Tag Archives: power

Inspiring Democracy Project

Dudley is one of seven areas selected to be involved in research as part of national project funded by the government called Inspiring Democracy.

The project focuses on building relationships between citizens, community based organisations and elected members working together to influence local political agendas. In each of the seven areas across England a different look will be taken at aspects of councillor and community organisation/s relationships and objectives.

Sue Gorbing

A focus group for interested members of community groups and organisations in Dudley Borough will be held on the evening of 7 March 2012, venue tba. The focus group will be run by Sue Gorbing from community development specialists changes who have been contracted to deliver this project. Invitations to the focus group will be circulated to community groups over the coming days.

The Inspiring Democracy project will lead to a resource being produced to enable Elected Members and community organisations to think about and enact their roles in a more constructive way. Everyone taking part in the research will be invited to an event on 25 April (likely to be in Birmingham) and have an opportunity to feed back on the draft guidance and input to the final write-up.

The other research areas are: Wolverhampton, Solihull, Shropshire, Preston, Keighley (Bradford) and Wiltshire.

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April 2011 update

extract from Our Society in Dudley Borough discussion, posted on 18 April 2011 to http://www.oursociety.org.uk/group/dudley/forum

We are trying to strike a balance through Our Society activity between projects which can provide evidence and learning and test the changing relationship between communities and the public sector and work towards longer term culture change. A problem with projects is that they can be piecemeal and not lead to whole system changes, whereas a difficulty with seeking to address whole system change is around issues of power.

So to ensure something tangible in the short-term we are looking at concrete project-based activity, some of it already underway, some of it arising in response to the Localism agenda and changes in legislation. Activities we are interested in are the asset transfer of Lye and Wollescote Chapels, and interest expressed in taking on management of a local Youth Centre. We will develop activity around openness to community influence with colleagues in the Council’s Planning Policy Team, using the echo framework.

We are also looking at changing hearts and minds, steps in this process include discussions at the next Dudley Community Partnership Board meeting on 19 May, potentially work with elected members, and Community Rights Made Real.

And in order to highlight and celebrate the fantastic things which our communities already do, Dudley CVS is leading on the development of an online space for Our Society related discussion in Dudley and support to local groups to promote their achievements. Dudley CVS is also developing the social media skills of our local groups, clubs and societies through the launch of monthly social media surgeries. The first one was held on 14 April and was a resounding success. See the video below, my blog and a a post by Nick Booth on the Podnosh website.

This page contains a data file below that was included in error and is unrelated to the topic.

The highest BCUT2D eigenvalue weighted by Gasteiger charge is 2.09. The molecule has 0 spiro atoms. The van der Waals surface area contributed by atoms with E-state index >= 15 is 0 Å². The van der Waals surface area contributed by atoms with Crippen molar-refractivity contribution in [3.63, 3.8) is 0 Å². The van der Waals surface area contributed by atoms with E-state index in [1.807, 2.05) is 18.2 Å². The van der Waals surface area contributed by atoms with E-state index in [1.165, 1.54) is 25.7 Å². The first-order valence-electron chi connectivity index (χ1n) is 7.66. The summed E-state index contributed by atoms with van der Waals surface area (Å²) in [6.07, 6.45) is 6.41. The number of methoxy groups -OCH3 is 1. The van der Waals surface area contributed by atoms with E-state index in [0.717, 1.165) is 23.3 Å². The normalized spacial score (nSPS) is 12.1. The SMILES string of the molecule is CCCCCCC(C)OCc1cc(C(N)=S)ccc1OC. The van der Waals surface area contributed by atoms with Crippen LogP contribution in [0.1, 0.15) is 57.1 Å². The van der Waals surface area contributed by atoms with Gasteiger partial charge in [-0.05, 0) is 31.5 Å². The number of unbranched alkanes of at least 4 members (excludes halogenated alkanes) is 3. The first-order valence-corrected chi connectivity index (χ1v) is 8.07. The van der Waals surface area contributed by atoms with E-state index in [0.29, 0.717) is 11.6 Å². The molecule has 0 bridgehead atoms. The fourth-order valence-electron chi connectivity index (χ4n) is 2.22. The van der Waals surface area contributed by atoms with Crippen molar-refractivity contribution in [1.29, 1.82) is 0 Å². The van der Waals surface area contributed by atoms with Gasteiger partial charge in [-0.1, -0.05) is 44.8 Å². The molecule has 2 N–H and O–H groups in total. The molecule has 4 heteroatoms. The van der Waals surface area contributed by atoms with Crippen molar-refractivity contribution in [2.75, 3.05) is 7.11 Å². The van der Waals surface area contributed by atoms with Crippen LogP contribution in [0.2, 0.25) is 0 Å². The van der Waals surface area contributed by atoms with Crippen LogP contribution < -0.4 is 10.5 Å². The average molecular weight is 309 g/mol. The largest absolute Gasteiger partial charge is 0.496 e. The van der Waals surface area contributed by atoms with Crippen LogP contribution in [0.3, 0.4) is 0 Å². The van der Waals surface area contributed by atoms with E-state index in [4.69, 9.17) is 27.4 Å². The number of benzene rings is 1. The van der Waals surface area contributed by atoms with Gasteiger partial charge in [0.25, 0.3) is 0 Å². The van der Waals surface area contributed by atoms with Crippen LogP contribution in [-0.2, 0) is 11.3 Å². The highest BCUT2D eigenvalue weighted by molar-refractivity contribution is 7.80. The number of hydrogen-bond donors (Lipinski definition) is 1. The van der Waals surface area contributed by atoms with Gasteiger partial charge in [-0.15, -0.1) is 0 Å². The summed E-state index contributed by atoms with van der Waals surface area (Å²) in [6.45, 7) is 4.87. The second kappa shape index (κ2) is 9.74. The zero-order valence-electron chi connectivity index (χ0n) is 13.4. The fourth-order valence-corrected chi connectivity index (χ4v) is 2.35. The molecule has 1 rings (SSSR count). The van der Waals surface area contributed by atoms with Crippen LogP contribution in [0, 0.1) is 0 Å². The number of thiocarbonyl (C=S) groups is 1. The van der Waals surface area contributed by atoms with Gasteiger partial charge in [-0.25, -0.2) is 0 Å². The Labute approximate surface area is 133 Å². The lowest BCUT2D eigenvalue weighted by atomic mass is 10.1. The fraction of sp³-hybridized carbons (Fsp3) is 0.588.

Jan 2011 Strategic responses to Big Society in Dudley

crossposted from Our Society in Dudley Borough discussion, 25 January 2011 on http://www.oursociety.org.uk/group/dudley/forum

The journey so far …

Dudley has a Local Strategic Partnership (LSP), called the Dudley Community Partnership (DCP). Within this ‘family of partnerships’ there is a multi-agency Stronger Communities Steering Group.

On 21 July 2010 the Stronger Communities Steering Group met and started to look at how Strategic Priorities from Dudley’s Community Strategy in the Strong Communities theme mapped to five policies announced in May 2010 in relation to the Big Society. At the same meeting the group also went on to identify existing activity around community engagement, volunteering, community cohesion and social enterprise development. We identified opportunities and threats in relation to what Big Society thinking was in relation to these.

The action agreed from this meeting and taken to the Dudley Communuity Partnership Board was for a sub-group to organise a Big Society event. This was undertaken and on the 18 November the Dudley Communuity Partnership hosted a Big Society event attended by 117 people: 59% public sector, 35% voluntary, community and faith sector and 5 private sector. See more here.

For me the themes emerging from the 18 discussion groups were:

  •     Power
  •     Inclusion
  •     A desire for more support and funding for grass roots community activity and volunteers
  •     A need to recognise community knowledge and skills, and resilience
  •     Service issues
  •     Community engagement
  •     Local enterprise development
  •     A demand/desire for culture change in local government

I proposed to the Stronger Communities Steering Group that Dudley’s approach to Big Society should:

  • address the above issues (raised at the event in November).
  • be guided by commitments and approaches in our Community Strategy, Local Compact and Comprehensive Community Engagement Strategy
  • be a partnership approach
  • be an empowering one – by which I mean working in ways which build confidence, are inclusive, foster organised and co-operative communities and which support community influence.
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